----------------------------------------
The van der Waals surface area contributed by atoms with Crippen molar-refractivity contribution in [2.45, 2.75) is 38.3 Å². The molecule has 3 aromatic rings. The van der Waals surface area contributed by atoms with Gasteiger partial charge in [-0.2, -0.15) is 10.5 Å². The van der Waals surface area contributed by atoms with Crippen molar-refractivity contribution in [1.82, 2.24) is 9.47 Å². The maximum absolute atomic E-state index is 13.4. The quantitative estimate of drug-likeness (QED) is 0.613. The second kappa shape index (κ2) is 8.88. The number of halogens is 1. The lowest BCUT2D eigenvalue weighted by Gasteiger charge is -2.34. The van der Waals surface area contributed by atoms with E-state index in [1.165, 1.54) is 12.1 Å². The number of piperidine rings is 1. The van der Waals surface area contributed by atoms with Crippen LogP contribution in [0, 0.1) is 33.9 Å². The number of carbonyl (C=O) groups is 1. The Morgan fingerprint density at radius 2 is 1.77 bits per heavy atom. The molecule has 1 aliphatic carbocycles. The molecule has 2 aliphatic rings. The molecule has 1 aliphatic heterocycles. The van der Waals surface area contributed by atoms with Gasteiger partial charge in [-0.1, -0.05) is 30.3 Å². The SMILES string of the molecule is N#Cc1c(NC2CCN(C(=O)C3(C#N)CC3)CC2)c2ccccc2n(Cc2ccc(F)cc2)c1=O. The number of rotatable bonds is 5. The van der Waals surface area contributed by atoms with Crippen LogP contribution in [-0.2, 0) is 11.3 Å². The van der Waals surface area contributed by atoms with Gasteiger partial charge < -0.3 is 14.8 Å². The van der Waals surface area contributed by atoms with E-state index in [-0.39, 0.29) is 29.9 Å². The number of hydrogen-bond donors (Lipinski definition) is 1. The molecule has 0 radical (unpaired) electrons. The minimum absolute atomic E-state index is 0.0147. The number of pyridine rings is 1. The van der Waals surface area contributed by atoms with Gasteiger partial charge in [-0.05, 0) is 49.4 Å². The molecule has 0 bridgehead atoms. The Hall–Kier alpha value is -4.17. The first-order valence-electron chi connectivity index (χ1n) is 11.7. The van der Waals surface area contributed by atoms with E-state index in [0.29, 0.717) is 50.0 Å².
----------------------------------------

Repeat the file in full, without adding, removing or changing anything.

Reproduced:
The van der Waals surface area contributed by atoms with Crippen molar-refractivity contribution in [2.45, 2.75) is 38.3 Å². The molecule has 3 aromatic rings. The van der Waals surface area contributed by atoms with Gasteiger partial charge in [-0.2, -0.15) is 10.5 Å². The van der Waals surface area contributed by atoms with Crippen molar-refractivity contribution in [1.82, 2.24) is 9.47 Å². The maximum absolute atomic E-state index is 13.4. The quantitative estimate of drug-likeness (QED) is 0.613. The second kappa shape index (κ2) is 8.88. The number of halogens is 1. The lowest BCUT2D eigenvalue weighted by Gasteiger charge is -2.34. The van der Waals surface area contributed by atoms with E-state index in [1.165, 1.54) is 12.1 Å². The number of piperidine rings is 1. The van der Waals surface area contributed by atoms with Crippen LogP contribution in [0, 0.1) is 33.9 Å². The number of carbonyl (C=O) groups is 1. The Morgan fingerprint density at radius 2 is 1.77 bits per heavy atom. The molecule has 1 aliphatic carbocycles. The molecule has 2 aliphatic rings. The molecule has 1 aliphatic heterocycles. The van der Waals surface area contributed by atoms with Gasteiger partial charge in [-0.1, -0.05) is 30.3 Å². The SMILES string of the molecule is N#Cc1c(NC2CCN(C(=O)C3(C#N)CC3)CC2)c2ccccc2n(Cc2ccc(F)cc2)c1=O. The number of rotatable bonds is 5. The van der Waals surface area contributed by atoms with Crippen LogP contribution in [-0.2, 0) is 11.3 Å². The van der Waals surface area contributed by atoms with Gasteiger partial charge < -0.3 is 14.8 Å². The van der Waals surface area contributed by atoms with E-state index in [-0.39, 0.29) is 29.9 Å². The number of hydrogen-bond donors (Lipinski definition) is 1. The molecule has 0 radical (unpaired) electrons. The minimum absolute atomic E-state index is 0.0147. The number of pyridine rings is 1. The van der Waals surface area contributed by atoms with Gasteiger partial charge in [-0.05, 0) is 49.4 Å². The molecule has 0 bridgehead atoms. The Hall–Kier alpha value is -4.17. The first-order valence-electron chi connectivity index (χ1n) is 11.7. The van der Waals surface area contributed by atoms with E-state index in [0.29, 0.717) is 50.0 Å².